Dr. Louis Tedone will be honored this evening, July 9, 2013 at Mission San Luis Obispo Parish Hall.
Tribune reporter Sarah Arnquist wrote this story published Sept. 10, 2006:
‘LUCKY LOUIE’ IS COMMUNITY’S FORTUNE
TO HONOR HIS DECADES OF SERVICE, FRENCH HOSPITAL CREATED THE LOUIS TEDONE HUMANITARIAN AWARD
Few people have touched as many lives in San Luis Obispo as Dr. Louis Tedone, say those who know him.
Tedone was San Luis Obispo’s first pediatrician. In his 45-year career, he cared for more than 30,000 children, and according to his friends, the doctor’s dedication to his patients, family, friends and community define him as a great humanitarian of his time.
On Sept. 16, French Hospital Medical Center will honor Tedone, 83, for his extraordinary contributions to improve the community’s health.
In future years, the hospital’s foundation annually will award a local provider or advocate with the Louis Tedone Humanitarian Award for a lifetime dedication to health care and improving the community’s health.
Bill Thoma, a member of the French Hospital Foundation and San Luis Obispo native, said Tedone cared for Thoma when he was a child — and later his children.
“I can’t think of anyone that had a better bedside manner, ” Thoma said.
After learning of the award, a humbled Tedone said his initial feelings were surprise, then bewilderment and eventually pride. He considers himself lucky to have chosen a career that never bored him, provided job security and allowed him to help people and earn a good living.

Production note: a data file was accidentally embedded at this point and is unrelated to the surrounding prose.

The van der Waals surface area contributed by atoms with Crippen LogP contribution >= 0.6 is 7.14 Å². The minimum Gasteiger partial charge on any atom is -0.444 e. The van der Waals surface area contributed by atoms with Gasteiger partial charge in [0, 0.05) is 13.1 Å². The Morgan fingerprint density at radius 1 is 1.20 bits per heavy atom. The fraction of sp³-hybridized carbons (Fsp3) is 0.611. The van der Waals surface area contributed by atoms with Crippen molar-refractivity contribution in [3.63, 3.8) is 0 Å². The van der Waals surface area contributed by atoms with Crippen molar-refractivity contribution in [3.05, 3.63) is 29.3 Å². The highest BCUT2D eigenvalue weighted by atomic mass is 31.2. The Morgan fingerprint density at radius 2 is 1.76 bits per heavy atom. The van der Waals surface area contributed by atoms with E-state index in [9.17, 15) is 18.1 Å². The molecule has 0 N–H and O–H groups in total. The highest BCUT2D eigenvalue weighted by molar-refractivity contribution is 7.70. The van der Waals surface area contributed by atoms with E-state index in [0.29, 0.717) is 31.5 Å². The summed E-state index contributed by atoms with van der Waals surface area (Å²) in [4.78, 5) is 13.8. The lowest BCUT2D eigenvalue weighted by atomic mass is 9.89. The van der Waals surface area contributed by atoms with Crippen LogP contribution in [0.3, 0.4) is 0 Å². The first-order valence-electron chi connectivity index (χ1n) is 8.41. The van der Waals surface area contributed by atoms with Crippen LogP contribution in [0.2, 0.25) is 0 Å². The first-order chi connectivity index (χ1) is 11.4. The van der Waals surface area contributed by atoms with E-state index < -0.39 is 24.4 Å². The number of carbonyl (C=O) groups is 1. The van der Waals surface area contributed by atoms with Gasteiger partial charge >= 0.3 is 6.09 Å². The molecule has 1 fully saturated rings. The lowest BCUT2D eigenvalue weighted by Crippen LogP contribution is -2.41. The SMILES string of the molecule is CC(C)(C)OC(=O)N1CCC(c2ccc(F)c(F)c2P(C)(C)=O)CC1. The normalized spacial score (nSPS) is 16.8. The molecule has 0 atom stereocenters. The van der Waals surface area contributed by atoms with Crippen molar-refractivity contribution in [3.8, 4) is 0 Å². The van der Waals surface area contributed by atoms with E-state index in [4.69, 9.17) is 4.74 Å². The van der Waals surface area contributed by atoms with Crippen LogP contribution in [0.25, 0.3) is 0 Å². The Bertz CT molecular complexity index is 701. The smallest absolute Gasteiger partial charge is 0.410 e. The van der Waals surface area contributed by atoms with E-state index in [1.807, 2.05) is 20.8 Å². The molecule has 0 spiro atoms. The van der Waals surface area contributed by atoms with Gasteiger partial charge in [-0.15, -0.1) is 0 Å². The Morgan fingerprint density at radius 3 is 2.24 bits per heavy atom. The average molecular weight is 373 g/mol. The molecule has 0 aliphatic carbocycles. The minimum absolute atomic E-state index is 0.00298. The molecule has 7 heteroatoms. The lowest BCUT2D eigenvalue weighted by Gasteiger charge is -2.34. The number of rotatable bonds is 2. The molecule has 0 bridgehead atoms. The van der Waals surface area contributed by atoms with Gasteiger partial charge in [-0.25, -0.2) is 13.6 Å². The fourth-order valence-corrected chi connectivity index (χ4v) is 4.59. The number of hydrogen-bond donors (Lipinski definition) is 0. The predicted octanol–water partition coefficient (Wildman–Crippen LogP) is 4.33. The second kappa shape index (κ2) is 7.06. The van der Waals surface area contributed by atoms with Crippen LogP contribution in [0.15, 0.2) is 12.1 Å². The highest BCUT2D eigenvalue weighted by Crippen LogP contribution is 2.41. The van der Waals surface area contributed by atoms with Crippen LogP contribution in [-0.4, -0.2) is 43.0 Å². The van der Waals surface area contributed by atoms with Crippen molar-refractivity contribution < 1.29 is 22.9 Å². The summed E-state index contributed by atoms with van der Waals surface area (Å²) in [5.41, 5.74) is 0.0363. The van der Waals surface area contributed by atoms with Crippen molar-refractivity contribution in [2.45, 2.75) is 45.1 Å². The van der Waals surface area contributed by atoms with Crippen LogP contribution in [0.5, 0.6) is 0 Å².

“The most important thing that you do (as a doctor) is help a lot of people, ” he said.
The Brooklyn-born son of Italian immigrants graduated from New York Medical College in 1947 and was stationed at Camp Roberts during the Korean War. Tedone stayed in San Luis Obispo after the war and joined Dr. Edison French’s specialty clinic. The team of doctors ushered in the practice of specialty care, a new concept then but the norm today.
Tedone and his wife, Grace, who died from cancer in 1994, raised nine children. In his spare time, Tedone volunteered in the community. He organized the county’s first mental health clinic and served on its advisory board for 10 years. He also taught sex education at Mission Prep High School for 15 years.
Besides great advances in technology and treatments, Tedone said the increased influence of insurance companies and managed care is probably the largest change he witnessed in medicine.
“I’m lucky because I chose pediatrics, ” he said, “and that I did it in a time that we refer to as the ‘golden age of medicine’ when there was less government and insurance interference.”
Bob Wacker, Tedone’s friend and one of the award’s sponsors, called Tedone “one of the finest people I’ve ever known.”
“He often refers to himself as ‘Lucky Louie’ because of all the good things that have happened to him, ” Wacker said. “But he works to earn his luck and deserves all the good things that come his way.”
Tedone said all nine of his children and their spouses plan to watch him receive his award. He has 22 grandchildren, most of whom live in the county, who keep his days full. But he also finds time to make his famous mozzarella cheese and stay involved with the community.
“You can’t hardly walk down the street and find someone who doesn’t know who Doc Tedone is, ” Thoma said.